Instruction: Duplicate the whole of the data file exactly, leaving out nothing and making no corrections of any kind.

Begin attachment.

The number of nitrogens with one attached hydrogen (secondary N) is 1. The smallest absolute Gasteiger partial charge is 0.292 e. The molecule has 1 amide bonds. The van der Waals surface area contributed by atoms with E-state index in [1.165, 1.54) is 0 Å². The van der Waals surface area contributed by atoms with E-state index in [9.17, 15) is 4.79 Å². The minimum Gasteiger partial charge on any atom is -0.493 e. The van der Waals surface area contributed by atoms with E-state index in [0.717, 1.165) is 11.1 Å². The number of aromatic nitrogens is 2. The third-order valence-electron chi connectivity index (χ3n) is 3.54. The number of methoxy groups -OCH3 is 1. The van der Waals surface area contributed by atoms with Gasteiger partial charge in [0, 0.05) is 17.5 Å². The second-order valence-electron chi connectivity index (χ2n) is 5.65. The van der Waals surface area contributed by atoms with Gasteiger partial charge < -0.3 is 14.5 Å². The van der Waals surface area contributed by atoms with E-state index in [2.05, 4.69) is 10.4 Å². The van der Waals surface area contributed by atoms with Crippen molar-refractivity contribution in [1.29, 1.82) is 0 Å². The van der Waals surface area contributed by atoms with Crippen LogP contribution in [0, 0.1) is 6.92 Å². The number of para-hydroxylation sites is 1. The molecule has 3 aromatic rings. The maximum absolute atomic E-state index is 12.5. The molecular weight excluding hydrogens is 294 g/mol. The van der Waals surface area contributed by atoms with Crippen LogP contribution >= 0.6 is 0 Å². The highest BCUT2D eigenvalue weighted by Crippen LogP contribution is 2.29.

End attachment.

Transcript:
The number of nitrogens with one attached hydrogen (secondary N) is 1. The smallest absolute Gasteiger partial charge is 0.292 e. The molecule has 1 amide bonds. The van der Waals surface area contributed by atoms with E-state index in [1.165, 1.54) is 0 Å². The van der Waals surface area contributed by atoms with E-state index in [9.17, 15) is 4.79 Å². The minimum Gasteiger partial charge on any atom is -0.493 e. The van der Waals surface area contributed by atoms with E-state index in [0.717, 1.165) is 11.1 Å². The number of aromatic nitrogens is 2. The third-order valence-electron chi connectivity index (χ3n) is 3.54. The number of methoxy groups -OCH3 is 1. The van der Waals surface area contributed by atoms with Gasteiger partial charge in [0, 0.05) is 17.5 Å². The second-order valence-electron chi connectivity index (χ2n) is 5.65. The van der Waals surface area contributed by atoms with Gasteiger partial charge < -0.3 is 14.5 Å². The van der Waals surface area contributed by atoms with E-state index in [2.05, 4.69) is 10.4 Å². The van der Waals surface area contributed by atoms with Crippen molar-refractivity contribution in [1.29, 1.82) is 0 Å². The van der Waals surface area contributed by atoms with Crippen LogP contribution in [0, 0.1) is 6.92 Å². The number of para-hydroxylation sites is 1. The molecule has 3 aromatic rings. The maximum absolute atomic E-state index is 12.5. The molecular weight excluding hydrogens is 294 g/mol. The van der Waals surface area contributed by atoms with Crippen LogP contribution >= 0.6 is 0 Å². The highest BCUT2D eigenvalue weighted by Crippen LogP contribution is 2.29.